Population Statistic: Read. React. Repeat.
Thursday, September 25, 2021

It seems counterintuitive, but congregants at stadium-style megachurches experience a more personal level of worship than those at more traditional churches.

Researchers at [Baylor University’s] Institute for Studies of Religion, who defined megachurches as those with more than 1,000 worshipers, found that their members were twice as likely to have friends in the congregation than members of small churches. They also displayed a higher level of personal commitment to the church — attending services and tithing more often than small-church members…

In addition to their evangelical mission, megachurches thrive because of the social experience they provide and their emphasis on music. “The same things that made them popular — contemporary music and practical, applicable sermons that apply to people’s daily lives — remain a real draw for folks,” said Scott Thumma of the Hartford Institute for Religion Research…

To achieve a less impersonal environment, researchers said, megachurches consciously break down the congregation into smaller groups that meet regularly.

Hmmm. Sounds more like a cult experience — members are gung-hoed into participating and recruiting family and friends.

Seriously though, it’s not too surprising that megachurch members feel more committed. Aside from being actively drawn to a latter-day worship experience, the whole basis of megachurch growth is an elaborate marketing effort. The core of that effort is to promote the purpose of spiritual satisfaction in the Western world: Feeling a closer, intimate rapport with religion. If the megachurches can’t offer that, they wouldn’t exist. The big-tent aspect is important for a larger community feeling, but ultimately it has to reside in an individual mindset.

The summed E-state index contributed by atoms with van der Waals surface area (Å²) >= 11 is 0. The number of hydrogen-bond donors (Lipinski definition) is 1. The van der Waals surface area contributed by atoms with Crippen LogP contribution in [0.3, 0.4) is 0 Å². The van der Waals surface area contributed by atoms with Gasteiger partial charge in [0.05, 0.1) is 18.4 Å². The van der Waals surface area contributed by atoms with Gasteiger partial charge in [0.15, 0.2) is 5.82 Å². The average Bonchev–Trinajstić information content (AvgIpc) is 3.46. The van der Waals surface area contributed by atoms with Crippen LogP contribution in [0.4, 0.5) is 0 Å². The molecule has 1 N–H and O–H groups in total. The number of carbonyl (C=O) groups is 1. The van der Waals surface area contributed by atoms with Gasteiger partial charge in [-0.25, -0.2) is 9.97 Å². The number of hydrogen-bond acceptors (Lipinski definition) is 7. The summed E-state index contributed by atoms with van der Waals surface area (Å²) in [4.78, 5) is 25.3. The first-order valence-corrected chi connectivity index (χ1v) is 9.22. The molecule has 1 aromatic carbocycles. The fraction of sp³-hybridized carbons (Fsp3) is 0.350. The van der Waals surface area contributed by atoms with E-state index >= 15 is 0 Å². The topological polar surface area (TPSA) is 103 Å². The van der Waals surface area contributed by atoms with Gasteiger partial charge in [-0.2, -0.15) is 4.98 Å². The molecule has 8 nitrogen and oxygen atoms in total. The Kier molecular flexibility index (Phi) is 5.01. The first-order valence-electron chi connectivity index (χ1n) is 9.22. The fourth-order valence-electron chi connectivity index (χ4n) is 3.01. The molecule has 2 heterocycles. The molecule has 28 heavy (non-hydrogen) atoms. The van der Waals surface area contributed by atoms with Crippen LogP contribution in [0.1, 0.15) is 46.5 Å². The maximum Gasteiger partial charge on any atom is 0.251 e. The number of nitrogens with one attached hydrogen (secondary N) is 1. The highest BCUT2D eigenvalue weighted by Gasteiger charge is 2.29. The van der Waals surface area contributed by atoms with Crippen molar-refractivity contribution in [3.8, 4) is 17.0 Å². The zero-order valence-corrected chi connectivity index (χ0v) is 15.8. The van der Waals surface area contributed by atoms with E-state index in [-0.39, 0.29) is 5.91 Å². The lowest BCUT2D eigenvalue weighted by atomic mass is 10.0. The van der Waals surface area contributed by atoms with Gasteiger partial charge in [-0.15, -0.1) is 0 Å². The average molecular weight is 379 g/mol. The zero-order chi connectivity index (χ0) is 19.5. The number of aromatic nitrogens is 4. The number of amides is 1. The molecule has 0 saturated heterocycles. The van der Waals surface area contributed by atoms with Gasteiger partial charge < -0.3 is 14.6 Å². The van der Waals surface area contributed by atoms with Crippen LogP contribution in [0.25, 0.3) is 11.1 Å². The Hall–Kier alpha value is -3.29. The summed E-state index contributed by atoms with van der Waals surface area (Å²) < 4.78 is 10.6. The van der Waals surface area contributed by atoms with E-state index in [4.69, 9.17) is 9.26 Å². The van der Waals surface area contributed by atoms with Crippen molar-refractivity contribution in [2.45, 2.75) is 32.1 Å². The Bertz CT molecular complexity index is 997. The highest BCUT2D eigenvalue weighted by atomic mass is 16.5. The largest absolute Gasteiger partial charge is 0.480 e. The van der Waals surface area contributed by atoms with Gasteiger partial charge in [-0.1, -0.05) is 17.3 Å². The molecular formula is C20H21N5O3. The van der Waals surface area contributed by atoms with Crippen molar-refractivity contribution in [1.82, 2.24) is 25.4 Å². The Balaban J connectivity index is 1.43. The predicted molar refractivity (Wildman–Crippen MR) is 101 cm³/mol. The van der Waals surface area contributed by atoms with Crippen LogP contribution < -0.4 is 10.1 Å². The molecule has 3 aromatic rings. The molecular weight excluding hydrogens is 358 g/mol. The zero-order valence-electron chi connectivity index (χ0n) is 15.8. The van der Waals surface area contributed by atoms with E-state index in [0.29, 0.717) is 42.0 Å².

by Costa Tsiokos, Thu 09/25/2008 03:24:58 PM
Category: Advert./Mktg., Business, Society
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“The Late Late Show” took a mostly-serious turn for the political last night, with host Craig Ferguson stridently going off about the $700-billion Wall Street bailout:

And this was nothing: I was watching the show, and at one point Ferguson really laid into the money managers. He criticized the fact that their labors don’t produce anything tangible of value, but rather involve the manipulation of money into more money — downright Marxist assessment, really.

Between this and John McCain’s cancelling his David Letterman appearance, prompting much speculation on the Republican’s ulterior motives, it was quite the partisan night for late-night CBS programming.

by Costa Tsiokos, Thu 09/25/2008 03:02:37 PM
Category: Business, Celebrity, Politics, TV
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